Health locus of control and health beliefs in relation to adolescent smoking

Br J Addict. 1989 Sep;84(9):1059-65. doi: 10.1111/j.1360-0443.1989.tb00789.x.


Results from a survey of 10,579 schoolchildren aged 11-16 years indicated various relationships between age, smoking behaviour, health locus of control beliefs, expressed concern with different consequences of illness and beliefs in the efficacy of different strategies for staying healthy. In particular, smokers, compared with non-smokers, showed less belief in the importance of 'powerful others' or 'personal control' but more belief in the importance of 'chance' as an influence on health outcomes. With regard to consequences of illness, smokers cared more than non-smokers about not being allowed to see friends, but less about getting behind in school or being a nuisance to others; they were also less convinced of the benefits of preventive health behaviours such as eating good food and taking exercise. Implications for health education approaches are discussed.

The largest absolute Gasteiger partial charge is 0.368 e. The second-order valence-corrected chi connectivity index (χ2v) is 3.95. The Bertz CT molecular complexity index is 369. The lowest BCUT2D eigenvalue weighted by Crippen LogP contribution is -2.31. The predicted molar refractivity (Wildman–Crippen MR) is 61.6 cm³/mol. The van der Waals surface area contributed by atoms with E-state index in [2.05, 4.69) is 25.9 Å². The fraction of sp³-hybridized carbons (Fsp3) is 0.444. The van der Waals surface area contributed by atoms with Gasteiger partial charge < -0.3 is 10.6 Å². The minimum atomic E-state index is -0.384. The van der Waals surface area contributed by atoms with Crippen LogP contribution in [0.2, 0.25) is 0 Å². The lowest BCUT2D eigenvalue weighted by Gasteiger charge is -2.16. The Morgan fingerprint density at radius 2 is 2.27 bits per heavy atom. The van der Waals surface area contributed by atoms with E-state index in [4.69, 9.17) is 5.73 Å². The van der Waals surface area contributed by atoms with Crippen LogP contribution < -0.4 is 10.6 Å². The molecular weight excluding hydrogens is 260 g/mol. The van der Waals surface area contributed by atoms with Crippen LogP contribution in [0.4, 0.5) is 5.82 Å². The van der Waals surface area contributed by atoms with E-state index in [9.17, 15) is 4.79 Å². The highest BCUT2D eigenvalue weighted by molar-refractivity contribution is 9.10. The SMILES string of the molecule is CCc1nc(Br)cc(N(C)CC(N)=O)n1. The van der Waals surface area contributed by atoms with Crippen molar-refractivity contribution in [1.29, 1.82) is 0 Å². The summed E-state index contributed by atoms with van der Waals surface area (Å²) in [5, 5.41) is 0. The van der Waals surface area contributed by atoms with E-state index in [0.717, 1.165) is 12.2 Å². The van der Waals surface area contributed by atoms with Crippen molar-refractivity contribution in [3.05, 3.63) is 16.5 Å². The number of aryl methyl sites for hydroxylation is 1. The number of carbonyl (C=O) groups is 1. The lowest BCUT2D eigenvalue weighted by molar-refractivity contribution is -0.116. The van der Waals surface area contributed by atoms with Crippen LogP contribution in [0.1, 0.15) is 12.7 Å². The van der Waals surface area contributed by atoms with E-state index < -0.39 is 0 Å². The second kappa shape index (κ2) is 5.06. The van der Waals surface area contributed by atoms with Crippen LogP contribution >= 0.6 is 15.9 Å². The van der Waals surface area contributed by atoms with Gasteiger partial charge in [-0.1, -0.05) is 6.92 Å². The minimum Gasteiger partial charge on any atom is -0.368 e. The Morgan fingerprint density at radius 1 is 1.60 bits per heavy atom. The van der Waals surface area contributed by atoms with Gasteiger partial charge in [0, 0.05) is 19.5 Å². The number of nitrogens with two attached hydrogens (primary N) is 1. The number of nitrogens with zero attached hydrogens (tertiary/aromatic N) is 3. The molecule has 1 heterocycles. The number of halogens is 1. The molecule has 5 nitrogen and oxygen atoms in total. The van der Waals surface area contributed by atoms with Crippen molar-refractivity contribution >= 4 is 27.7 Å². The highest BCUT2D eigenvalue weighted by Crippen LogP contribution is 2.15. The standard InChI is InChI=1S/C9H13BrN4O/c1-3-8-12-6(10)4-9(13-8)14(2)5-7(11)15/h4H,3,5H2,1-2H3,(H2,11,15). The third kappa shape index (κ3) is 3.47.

MeSH terms

  • Adolescent
  • Attitude to Health*
  • England
  • Female
  • Health Behavior
  • Humans
  • Internal-External Control*
  • Male
  • Smoking / psychology*